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  6. Looks nice. I like the chaincase, wish Brompton could manage something to cover the chain, and I like the rear rack a lot better. On my old Dahon the rear rack was great for those clip-on Basil baskets. When you got to your destination, you could easily unclip the basket and carry it on a bus, train or whatever. It worked with the Brompton (sorta) but the rear Brompton rack is somewhat weirdly-shaped to accomodate the fold.

    That said, Brommie still has the best fold overall, but this Tern looks to be improving on Dahon's weaknesses. They should address the "stay folded" issue though, that really bugged me when trying to carry the magnetic-closure folders for any amount of time. You need a bungee to keep them secured.

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  7. Anons 10:24 and 1:58 - Thanks for sharing re the closure issues; this is not the sort of thing I could have noticed during a trade show test ride.

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    1. The magnetic closure system isn't extremely strong and I'd been thinking about it since summer, when I rode them. This was the though, "Josh Hon is a very smart guy, his bikes are really clever. He wouldn't let this be a deal breaker."

      I just now went to google (where the heck else does one go for answers?) and found this: http://www.youtube.com/watch?v=p-cpWhKiR3c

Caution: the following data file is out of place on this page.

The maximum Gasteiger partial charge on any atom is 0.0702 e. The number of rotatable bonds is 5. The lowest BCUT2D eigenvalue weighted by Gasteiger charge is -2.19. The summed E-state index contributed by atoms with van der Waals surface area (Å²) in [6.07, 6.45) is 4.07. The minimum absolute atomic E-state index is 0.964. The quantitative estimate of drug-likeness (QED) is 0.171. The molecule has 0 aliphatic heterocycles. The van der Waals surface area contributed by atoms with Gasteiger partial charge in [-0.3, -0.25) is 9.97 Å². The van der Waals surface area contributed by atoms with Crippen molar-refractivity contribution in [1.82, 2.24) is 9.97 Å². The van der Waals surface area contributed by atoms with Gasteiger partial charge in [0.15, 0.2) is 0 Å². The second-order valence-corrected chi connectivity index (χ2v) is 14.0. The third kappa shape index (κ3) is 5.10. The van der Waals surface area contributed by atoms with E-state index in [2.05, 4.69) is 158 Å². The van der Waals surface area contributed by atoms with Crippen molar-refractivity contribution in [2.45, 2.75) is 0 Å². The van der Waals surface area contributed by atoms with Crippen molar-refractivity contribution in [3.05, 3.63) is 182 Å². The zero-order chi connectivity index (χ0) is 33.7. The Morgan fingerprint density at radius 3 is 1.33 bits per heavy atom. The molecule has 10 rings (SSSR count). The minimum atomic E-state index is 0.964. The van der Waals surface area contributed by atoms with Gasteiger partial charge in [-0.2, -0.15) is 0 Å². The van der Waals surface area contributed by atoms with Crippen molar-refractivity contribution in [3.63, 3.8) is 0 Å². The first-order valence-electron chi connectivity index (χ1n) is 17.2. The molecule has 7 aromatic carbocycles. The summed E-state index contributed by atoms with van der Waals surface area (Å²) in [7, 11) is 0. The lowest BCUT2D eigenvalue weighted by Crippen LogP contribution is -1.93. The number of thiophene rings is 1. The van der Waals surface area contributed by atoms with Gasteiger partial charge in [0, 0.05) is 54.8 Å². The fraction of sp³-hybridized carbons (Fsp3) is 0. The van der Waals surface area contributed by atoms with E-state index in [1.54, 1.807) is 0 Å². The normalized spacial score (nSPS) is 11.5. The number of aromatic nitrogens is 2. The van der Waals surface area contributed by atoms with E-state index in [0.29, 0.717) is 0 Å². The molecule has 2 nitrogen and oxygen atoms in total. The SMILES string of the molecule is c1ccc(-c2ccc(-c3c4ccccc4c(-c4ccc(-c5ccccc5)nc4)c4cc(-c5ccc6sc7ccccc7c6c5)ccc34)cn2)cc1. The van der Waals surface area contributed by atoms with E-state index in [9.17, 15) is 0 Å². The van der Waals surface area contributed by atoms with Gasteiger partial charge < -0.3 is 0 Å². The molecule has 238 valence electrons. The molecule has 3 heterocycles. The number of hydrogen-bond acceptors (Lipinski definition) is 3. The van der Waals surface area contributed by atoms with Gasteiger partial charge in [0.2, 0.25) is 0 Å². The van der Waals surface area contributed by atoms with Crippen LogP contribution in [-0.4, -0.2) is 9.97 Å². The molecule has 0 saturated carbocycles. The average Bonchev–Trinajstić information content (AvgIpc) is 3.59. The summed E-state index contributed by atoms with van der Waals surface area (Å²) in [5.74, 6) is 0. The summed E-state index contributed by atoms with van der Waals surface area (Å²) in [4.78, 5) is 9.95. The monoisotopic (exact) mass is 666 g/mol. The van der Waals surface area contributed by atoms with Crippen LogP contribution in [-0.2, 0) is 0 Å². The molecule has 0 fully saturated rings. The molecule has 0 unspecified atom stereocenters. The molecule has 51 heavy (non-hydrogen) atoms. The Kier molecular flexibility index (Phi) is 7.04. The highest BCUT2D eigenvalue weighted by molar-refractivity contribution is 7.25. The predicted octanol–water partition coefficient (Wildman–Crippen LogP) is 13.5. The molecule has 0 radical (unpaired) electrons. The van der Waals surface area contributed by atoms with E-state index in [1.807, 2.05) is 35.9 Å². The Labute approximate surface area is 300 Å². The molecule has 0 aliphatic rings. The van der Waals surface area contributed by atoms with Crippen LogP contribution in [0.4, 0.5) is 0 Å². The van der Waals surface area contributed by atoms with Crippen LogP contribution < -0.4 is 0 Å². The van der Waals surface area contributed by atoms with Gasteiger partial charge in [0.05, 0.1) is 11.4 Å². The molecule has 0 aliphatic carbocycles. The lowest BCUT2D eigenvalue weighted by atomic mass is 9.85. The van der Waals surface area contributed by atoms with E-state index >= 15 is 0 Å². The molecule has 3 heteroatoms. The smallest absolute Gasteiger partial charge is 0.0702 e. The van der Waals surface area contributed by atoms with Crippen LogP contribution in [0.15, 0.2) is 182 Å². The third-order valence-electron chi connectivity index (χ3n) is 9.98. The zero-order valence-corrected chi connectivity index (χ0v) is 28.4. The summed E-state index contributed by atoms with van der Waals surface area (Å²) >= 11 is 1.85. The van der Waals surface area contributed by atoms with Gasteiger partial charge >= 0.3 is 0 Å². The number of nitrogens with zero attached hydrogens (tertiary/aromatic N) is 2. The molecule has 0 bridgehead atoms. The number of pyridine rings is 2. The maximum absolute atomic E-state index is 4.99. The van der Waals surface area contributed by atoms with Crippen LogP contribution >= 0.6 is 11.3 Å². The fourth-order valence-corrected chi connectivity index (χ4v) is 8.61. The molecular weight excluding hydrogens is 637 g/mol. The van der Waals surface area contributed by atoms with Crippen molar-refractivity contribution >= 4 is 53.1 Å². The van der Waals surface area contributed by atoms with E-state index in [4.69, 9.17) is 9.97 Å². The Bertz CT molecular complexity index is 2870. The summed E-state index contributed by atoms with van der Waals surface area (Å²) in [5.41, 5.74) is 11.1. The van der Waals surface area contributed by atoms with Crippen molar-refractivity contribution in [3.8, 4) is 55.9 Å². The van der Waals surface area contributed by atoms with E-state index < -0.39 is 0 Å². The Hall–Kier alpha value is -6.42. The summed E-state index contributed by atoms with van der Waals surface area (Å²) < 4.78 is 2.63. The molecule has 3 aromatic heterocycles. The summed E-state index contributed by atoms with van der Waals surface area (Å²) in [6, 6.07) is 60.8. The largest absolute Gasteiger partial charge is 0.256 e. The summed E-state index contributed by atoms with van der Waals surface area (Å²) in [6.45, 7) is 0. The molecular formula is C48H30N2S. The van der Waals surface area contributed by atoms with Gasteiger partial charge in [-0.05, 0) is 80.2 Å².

It holds the wheels together through gravity. So there you go.

      The rest is just...technique.

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  8. "visually the Tern Swoop resembles the Dahon Ciao..."

    Resembles? Looks like the same bike to me. Why bother reengineering the frame only to imitate the look?

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    1. Intellectual property rights squabble is the result. Josh Dahon has driven design and R&D at Dahon for 20 years, according to the 16 article. It's his design, basically.

      As a parallel example, my bro is sending me a Google Nexus 7, whose voice recognition kills Siri, but has been somewhat neutered by Apple's intellectual property rights lawsuits. It's just a move to kill competition. The iPad's tech/interface gap just got a lot smaller. Same with Dahon/Tern

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    2. "design and research"
      bloody hell.

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    3. Right. The thing to understand (Anon) is that they are not imitating Dahon, they are Dahon (Dahon Global) and those are their own designs. The son wanted to take engineering in a specific direction and the father did not. So the son separated his part of the company to tweak the designs as he saw fit, renaming it in the process.

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  9. Nice looking fold. Seems to be an improvement over my old Dahon's fold. Still, I love how easy it is to roll my Brompton on to the train. Can the fold Tern be easily rolled? Like you, I can't carry my Brompton very far, especially if I have a full pannier with me.